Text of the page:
The project ‘Contracting-out of Maintenance Services’ is a component of the Sector Programme ‘Health and Family Planning in Nepal’, funded by the German Financial Cooperation through KfW and the Nepali Government. It aims at contributing to the programme objective of improving quality of care and patients’ access by institutional development of a dedicated Physical Assets Management (PAM) Section in the Management Division (MD) of the Department of Health Services (DoHS), by a functional in-house maintenance system for basic equipment and by outsourcing of maintenance services for the more sophisticated equipment in the two pilot regions of Mid- and Far-Western (MW & FW).
In a first phase of this project 2011 – 2014 considerable improvements of equipment functionality (2010: 64% operational, April 2014: 99% operational) as well as impact in terms of increased delivery of technology related health services in the regions MW & FW were achieved..
In view of these encouraging results the DoHS and KfW consequently agreed that a Rapid Inventory Assessment (RIA) should be conducted in the remaining three regions of Nepal, Eastern, Central and Western (E, C &W) as a basis for a roll-out of the concept on outsourcing maintenance services to a private provider nation-wide in a second phase. The Consultant shall carry out a comprehensive inventory of 124 facilities in the 51 districts of the Central, Eastern and Western Regions with a methodology that is consistent with the current approach developed in the pilot phase.
The comprehensive medical equipment inventory shall be conducted by the PAM Section with the support of a dedicated Consultant team and the results entered consistently into the PLAMAHS database according to the same inventory principles and guidelines developed and applied in the pilot phase.
Given the large number of facilities to be targeted by the inventory exercise, their wide-spread geographical distribution and often difficult access, the Consultant is encouraged to build three teams of two biomedical technicians each that work in parallel in different regions and districts in order to shorten the completion time.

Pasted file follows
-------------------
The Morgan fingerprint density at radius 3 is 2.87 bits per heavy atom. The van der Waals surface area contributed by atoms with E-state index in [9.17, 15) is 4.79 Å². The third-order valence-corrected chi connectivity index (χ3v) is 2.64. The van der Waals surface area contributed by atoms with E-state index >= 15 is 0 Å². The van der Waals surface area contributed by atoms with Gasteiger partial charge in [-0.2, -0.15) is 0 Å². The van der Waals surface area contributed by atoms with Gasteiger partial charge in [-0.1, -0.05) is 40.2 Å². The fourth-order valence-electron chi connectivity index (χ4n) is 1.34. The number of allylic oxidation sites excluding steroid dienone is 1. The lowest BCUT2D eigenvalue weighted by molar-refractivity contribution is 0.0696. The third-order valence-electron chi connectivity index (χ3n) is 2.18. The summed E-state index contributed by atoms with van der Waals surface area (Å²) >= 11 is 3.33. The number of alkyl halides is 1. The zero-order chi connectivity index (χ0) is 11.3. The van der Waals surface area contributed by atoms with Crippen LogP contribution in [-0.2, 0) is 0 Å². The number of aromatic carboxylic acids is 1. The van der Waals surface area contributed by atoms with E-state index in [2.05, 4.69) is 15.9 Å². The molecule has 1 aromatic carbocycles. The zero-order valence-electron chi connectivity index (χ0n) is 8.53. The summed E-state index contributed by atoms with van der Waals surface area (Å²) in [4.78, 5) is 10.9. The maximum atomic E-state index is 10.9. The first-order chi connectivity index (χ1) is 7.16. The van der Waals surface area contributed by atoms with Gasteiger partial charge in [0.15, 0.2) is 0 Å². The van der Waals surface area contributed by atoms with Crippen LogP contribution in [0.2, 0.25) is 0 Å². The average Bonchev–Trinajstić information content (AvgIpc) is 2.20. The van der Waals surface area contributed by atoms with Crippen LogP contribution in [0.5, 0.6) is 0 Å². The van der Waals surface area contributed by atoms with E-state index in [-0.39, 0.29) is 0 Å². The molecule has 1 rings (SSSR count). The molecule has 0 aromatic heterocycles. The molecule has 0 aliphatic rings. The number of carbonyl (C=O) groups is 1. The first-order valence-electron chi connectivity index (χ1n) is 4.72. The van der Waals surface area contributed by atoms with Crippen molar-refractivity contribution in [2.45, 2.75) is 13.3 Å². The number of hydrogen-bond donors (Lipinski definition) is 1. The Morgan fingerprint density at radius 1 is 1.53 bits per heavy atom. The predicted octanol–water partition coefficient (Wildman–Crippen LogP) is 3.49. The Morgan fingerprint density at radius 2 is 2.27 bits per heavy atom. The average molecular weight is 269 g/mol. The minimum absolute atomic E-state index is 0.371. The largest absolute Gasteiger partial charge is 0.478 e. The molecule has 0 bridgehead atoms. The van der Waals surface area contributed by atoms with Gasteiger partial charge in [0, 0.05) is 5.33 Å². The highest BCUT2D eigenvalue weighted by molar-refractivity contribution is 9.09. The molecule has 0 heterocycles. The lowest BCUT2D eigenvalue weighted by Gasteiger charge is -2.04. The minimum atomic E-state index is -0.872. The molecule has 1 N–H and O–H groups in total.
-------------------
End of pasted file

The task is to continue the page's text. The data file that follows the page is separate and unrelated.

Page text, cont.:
All district level DoHS facilities were visited to record details on and the status of the more sophisticated equipment, excluding basic and elementary items, to be covered by in-house maintenance capacity. Inventory records were integrated into the existing PLAMAHS database, to be used for cost estimates for nationwide outsourcing of maintenance along the contract scope used for MW & FW.
Detailed activities comprised:
Detailed discussions with the PAM Section Chief and the PAM Section Maintenance Manager to agree on the inventory and data collection methodology through PLAMAHS taking into consideration the expected logistic and topographic challenges of the regions;
Compilation and training of three field teams consisting each of one experienced enumerator as Team Leader and one qualified Biomedical Equipment Technician (BMET) for the technical assessment of the equipment to assure consistent judgement and documentation throughout the RIA exercise;
Preparation of a concise Manual of Data Collection Procedures for the field teams;
Provision of small tablet computers to be used in parallel to paper records to also for an efficient data collection and data entry process while the redundancy would pre-empt device or software hitches and provide a reference for data cleaning and verification purposes, assuring good data quality and security;
Definition of criteria to judge equipment and its status (e.g. obsolete items, un-commissioned items, operational items, out of order items);
Preparation and planning of field visits;
Three months rapid inventory exercise, recording all equipment items and labelling them with a uniquely numbered self-adhesive sticker;
Supervision and support of field mission teams as per plan, visiting zonal, regional, sub-regional, district hospitals, district- and regional medical stores as well as selected primary healthcare centres (PHCC);
Supervision of data entry, data cleaning, verification and final integration into the PLAMAHS software;
Post-mission debriefing at central level with the PAM Section / DoHS
Data entry verification and Quality Assurance (QA) at central level jointly with the PAM Section;
Analysis and presentation of inventory report through a dedicated workshop with key stakeholders, indicating options and estimates of cost implications for future MC contracts.
127 Health Facilities were surveyed;
Over 3.600 equipment items were recorded;
The average status of medical equipment was observed at 71% operational or 29% out-of-order, meaning that essential elements or functions in almost one third of such equipment were judged as defective;
Non-medical items showed 17% out-of-order;
Despite some variations within and between the regions these figures point to inadequate maintenance provisions and capacity in all facilities surveyed;
Outsourcing of maintenance along the approach piloted in MW & FW could be an option to improve the situation.